Over the decades, Earth Angel showed an enduring appeal. The song was still selling well, nearly 50 years after its initial release (it’s estimated that it could have sold 20 million copies over the years).
In 2005, it was one of 50 recordings chosen by the Library of Congress to be added to the National Recording Registry, deeming it “culturally, historically, or aesthetically important.”
Well, by 1955 The Penguins were reporting that Dootsie Williams was not sending them any royalty checks, using the excuse that lawsuits were holding up his royalties.
At this point, The Penguins signed with agent Buck Ram. Ram signed the group to a contract with Mercury Records. The clever Mr. Ram made a deal with Mercury: Ram would throw in The Platters (another group that he managed), provided that Mercury would sign The Penguins.
Mercury snapped this up, since at this time The Penguins had a big hit with Earth Angel. But Buck Ram had the last laugh. The Platters became one of the biggest pop groups of the 50s and 60s, while The Penguins never had another hit record.
The original quartet broke up in 1962. Cleveland Duncan added some replacement singers and continued on as The Penguins until 2012.
In 1999, PBS produced a special called Doo-Wop 50, to commemorate 50 years since the first “doo-wop” songs. The concert was staged in Pittsburgh, the home of several of the original doo-wop groups. The concert and subsequent PBS pledge drives were a terrific success.
The show was hosted by Jerry Butler. Here is Butler introducing The Penguins at that concert, where he emphasizes that the Penguins epitomized the “East LA” sound.
Cleveland Duncan shows that he still can bring it even at age 70. And the audience gives the group a hearty welcome. The New York Times wrote of Earth Angel,
“For many the song evokes a glittering, timeless vision of proms, sock hops and impossibly young love.”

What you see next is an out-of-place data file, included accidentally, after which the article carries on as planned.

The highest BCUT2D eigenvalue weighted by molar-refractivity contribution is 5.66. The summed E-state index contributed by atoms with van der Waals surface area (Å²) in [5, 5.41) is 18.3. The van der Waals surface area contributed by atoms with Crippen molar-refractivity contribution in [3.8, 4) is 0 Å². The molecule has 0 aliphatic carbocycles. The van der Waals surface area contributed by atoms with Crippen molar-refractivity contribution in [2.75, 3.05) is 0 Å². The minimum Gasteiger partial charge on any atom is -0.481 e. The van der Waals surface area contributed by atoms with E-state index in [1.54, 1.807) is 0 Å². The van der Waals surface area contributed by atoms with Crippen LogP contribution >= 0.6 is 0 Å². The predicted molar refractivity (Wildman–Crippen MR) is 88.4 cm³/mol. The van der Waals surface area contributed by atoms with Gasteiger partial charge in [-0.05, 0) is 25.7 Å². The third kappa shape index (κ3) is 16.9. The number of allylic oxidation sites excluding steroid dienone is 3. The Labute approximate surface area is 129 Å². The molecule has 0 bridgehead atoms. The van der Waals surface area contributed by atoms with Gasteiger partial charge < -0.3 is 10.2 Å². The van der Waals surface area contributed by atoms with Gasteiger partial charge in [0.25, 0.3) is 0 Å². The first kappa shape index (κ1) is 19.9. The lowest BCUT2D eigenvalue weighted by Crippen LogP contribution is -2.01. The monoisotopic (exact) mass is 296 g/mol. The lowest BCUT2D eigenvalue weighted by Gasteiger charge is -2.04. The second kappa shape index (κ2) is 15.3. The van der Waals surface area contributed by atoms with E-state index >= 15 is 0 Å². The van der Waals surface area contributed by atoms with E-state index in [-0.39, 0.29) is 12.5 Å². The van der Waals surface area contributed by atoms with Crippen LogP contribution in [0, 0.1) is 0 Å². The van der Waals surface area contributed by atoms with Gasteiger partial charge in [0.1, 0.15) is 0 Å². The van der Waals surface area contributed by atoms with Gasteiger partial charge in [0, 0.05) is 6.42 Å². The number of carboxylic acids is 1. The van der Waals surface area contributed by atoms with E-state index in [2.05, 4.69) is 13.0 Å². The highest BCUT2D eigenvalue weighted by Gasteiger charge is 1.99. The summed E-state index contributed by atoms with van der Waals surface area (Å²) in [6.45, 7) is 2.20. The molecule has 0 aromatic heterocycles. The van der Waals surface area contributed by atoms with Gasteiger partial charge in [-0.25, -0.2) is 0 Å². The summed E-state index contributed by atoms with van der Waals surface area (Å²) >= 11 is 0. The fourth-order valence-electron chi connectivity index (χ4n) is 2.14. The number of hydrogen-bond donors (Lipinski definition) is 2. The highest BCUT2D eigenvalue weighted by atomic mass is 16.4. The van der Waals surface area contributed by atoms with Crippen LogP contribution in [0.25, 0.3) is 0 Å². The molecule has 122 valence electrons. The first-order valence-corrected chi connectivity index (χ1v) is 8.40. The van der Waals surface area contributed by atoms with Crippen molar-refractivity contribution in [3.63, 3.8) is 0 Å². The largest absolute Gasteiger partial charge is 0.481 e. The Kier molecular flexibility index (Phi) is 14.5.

I second that emotion.
The Crew-Cuts and Earth Angel:
The Crew-Cuts were a Canadian vocal quartet, who became famous for a couple of covers of early rock music hits.
Rudi Maugeri, John Perkins, Ray Perkins and Pat Barrett had all been schoolmates together at St. Michael’s Choir School in Toronto. That school had also been the birthplace of an earlier pop music quartet, The Four Lads.
Below is a photo of the Crew-Cuts from the late 1950s.Embed from Getty Images
In 1952 they formed a group and began looking for work. They were working small clubs in the Niagara Falls area when they pooled their money and took off for New York, where they competed on the Arthur Godfrey TV show Talent Scouts.
The boys did not win, but after finishing second they managed to sign a record deal. When that did not pan out, the group continued their efforts to gain fame. Eventually their fortunes took a turn when they performed in Cleveland and met radio DJ Bill Randle.
Randle changed the group’s name to The Crew-Cuts and got them a contract with Mercury Records. By the way, “crew-cuts” referred to a hair style that was popular at the time. The idea was that the name would endear them to teenagers – at that time, “long hair” was associated with classical music, and pop stars were distinguished by their extremely short hair (my, how times have changed!)
It took the Crew-Cuts a while to find their niche. Since their singing style involved smooth harmonies, they were able to perform either old standards or pop music. Initially they divided their time between appearances with big bands and pop music concerts.
That all changed in 1954, when the Crew-Cuts recorded a cover of the song Sh-Boom that was originally recorded by The Chords. This was a time when it was not easy for colored groups to break into the pop music charts.
Many radio stations maintained segregated playlists, and would only play ‘race records’ on late-night R&B shows. So although The Chords’ Sh-Boom hit #2 on the R&B charts, it was the version by the Crew-Cuts that made it to #1 on the Billboard Hot 100 (y the way, Sh-Boom is believed to be the first rock ‘n roll song to make it to the Top Ten in the pop charts).
Anyway, after the success of their cover, the Crew-Cuts were in big demand. They appeared on the Ed Sullivan Show and became headliners on tours of pop groups. Then in 1956, the Crew-Cuts released a cover of the song Earth Angel, originally recorded by The Penguins. So here is the audio of the Crew-Cuts in their cover of Earth Angel.
The song was released on the Mercury Label. At the time, it out-sold the Penguins version, as it reached #3 on the Billboard Hot 100 charts. As you can see, the version by The Crew-Cuts has significantly better production values than the original. It features a full horn section with a prominent saxophone.
However, the style of the song is also much closer to barbershop quartet than to doo-wop. As such, the Crew-Cuts cover of Earth Angel has been much less enduring than the great Penguins classic (in fact, the Crew-Cuts version is pretty much forgotten).
Since I cannot find video of the Crew-Cuts singing Earth Angel, here is a video of them “performing” their #1 hit, Sh-Boom.
I believe that the group are simply lip-synching to their record here, but this is a rather rare clip of the group performing.